Michelin Quarterly Sales Jump 8.7% on Tire Volume, Euro Dropby
Company sticks to 2015 revenue-growth, free cash flow targets
Margins to narrow at divisions supplying builders, miners
Michelin & Cie., Europe’s biggest tiremaker, said third-quarter revenue rose 8.7 percent as car-manufacturing customers expanded in North America and the company’s home market, and the euro weakened against the dollar.
Revenue advanced to 5.31 billion euros ($5.92 billion) from 4.89 billion euros a year earlier, the Clermont-Ferrand, France-based company said Thursday in a statement. Sales beat the 5.22 billion-euro average of four analyst estimates compiled by Bloomberg. Michelin reiterated full-year targets for revenue to rise, excluding currency effects, and for structural free cash flow to exceed 700 million euros.
Europe’s car market has grown for more than two years, while auto sales in the U.S. on an annualized basis accelerated to the fastest pace in more than a decade last month. Those gains have more than made up for slowdowns or outright contractions in auto demand in developing economies such as China, Russia and Brazil. Michelin’s global car and light-truck tire deliveries rose 5 percent in the quarter, while currency effects added 285 million euros to revenue, the company said.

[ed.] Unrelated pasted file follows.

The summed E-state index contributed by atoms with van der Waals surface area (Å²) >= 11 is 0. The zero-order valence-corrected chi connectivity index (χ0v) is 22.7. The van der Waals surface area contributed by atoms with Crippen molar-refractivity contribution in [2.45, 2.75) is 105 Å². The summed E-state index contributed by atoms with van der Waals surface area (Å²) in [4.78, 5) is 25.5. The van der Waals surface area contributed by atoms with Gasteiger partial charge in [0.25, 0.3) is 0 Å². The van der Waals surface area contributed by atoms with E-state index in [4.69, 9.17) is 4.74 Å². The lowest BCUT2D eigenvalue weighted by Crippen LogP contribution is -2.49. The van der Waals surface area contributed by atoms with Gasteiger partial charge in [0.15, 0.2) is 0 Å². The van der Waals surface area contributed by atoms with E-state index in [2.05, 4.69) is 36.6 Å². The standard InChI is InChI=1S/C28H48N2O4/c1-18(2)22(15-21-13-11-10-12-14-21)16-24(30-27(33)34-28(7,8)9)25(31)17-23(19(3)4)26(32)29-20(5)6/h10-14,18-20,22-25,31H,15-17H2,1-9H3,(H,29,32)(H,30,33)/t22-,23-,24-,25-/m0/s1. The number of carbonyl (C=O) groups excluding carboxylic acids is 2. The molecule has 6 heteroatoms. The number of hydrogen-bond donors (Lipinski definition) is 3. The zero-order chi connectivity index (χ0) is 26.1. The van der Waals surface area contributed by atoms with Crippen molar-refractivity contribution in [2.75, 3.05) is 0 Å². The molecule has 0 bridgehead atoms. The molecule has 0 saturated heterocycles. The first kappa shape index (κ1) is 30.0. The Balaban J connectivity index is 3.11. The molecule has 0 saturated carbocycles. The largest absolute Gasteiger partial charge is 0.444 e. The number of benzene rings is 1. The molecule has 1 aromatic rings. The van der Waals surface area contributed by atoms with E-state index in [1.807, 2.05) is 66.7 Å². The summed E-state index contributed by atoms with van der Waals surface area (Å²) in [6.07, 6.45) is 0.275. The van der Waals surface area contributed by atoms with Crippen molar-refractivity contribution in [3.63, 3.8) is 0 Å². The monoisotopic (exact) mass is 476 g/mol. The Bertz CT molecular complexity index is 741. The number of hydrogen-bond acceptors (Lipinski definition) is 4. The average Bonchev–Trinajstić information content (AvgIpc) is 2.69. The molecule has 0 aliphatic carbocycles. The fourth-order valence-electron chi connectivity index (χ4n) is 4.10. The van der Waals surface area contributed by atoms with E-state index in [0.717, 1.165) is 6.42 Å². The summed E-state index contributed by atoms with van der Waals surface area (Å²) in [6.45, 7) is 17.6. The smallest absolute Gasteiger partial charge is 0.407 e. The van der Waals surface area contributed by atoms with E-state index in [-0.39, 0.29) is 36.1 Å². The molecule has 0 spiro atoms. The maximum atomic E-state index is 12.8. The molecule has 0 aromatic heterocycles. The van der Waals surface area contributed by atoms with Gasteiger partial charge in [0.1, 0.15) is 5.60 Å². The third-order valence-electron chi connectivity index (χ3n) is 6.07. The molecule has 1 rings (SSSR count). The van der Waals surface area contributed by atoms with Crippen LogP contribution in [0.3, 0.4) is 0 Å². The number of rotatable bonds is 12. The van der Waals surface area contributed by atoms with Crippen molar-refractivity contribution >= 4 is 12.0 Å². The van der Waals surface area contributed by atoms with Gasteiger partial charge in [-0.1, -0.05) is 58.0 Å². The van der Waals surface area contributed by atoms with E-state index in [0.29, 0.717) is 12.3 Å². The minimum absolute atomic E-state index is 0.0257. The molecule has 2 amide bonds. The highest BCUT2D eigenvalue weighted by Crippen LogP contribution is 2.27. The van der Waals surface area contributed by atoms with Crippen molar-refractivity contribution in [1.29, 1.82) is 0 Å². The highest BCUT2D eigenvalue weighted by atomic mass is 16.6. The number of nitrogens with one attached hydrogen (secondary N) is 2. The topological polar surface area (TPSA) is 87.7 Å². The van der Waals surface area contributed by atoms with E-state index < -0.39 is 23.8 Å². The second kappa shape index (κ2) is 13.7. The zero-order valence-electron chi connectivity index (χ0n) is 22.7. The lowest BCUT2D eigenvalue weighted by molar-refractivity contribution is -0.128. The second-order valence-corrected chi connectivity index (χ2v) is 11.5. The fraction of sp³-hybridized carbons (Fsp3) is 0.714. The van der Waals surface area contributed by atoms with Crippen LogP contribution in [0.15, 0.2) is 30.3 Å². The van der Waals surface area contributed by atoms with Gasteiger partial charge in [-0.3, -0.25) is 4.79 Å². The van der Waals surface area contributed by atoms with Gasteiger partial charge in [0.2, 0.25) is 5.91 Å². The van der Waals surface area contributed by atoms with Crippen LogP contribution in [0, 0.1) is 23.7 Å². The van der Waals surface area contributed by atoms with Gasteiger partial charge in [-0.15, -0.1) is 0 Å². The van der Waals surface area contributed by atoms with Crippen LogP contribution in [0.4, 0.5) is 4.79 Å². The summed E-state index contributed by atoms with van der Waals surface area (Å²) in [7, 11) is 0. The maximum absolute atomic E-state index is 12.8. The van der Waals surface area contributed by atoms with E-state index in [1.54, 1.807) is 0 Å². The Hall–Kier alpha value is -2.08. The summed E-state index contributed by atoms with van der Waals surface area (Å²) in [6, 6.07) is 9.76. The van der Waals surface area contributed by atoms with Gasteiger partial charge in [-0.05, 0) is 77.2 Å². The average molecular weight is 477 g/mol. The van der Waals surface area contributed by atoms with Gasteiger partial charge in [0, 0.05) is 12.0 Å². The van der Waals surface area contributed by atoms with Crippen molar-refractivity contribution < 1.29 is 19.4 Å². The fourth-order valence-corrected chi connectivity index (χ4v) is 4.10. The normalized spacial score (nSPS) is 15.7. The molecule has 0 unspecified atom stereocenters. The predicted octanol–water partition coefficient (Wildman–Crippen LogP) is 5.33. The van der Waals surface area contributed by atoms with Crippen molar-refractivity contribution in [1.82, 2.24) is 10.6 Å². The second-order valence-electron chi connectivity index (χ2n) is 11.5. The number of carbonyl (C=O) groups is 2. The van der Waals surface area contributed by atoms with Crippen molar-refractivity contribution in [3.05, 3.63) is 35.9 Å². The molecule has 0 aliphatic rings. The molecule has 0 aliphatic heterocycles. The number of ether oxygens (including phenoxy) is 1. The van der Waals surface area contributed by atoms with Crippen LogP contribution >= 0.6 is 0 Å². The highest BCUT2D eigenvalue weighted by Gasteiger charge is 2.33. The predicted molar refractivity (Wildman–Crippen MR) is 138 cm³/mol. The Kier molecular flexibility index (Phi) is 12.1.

“These are very good figures, with strong volume growth,” Thomas Besson, Paris-based auto analyst at Kepler Cheuvreux, who recommends buying the shares, said by phone. “They have a good geographical exposure and they’re gaining market share.”
Michelin plans to boost combined annual production capacity of three new plants in China, Brazil and India to 400,000 tons in 2020 from 134,000 in 2015, according to a company presentation to investors in London this month. It’s part of a strategy set out in 2013 to generate 1 billion euros in annual structural free cash flow by 2020 and at least a 15 percent return on capital employed. Expansion outside Europe is intended to ease foreign-exchange risks over time, as costs and revenues in various currencies are more balanced.
“Thanks to its evenly balanced geographic footprint, Michelin is maintaining its objective of outperforming its markets in full-year volume growth,” the company said.
Earnings as a proportion of sales will probably rise this year at the car and light-truck tire unit, and “increase significantly” at the business that supplies makers of heavy trucks, Michelin said. There will be a “limited decline” in the margin at the specialty-product division, which provides extra-large tires to the construction and mining industries, that will continue in 2016, Chief Financial Officer Marc Henry told analysts on a conference call.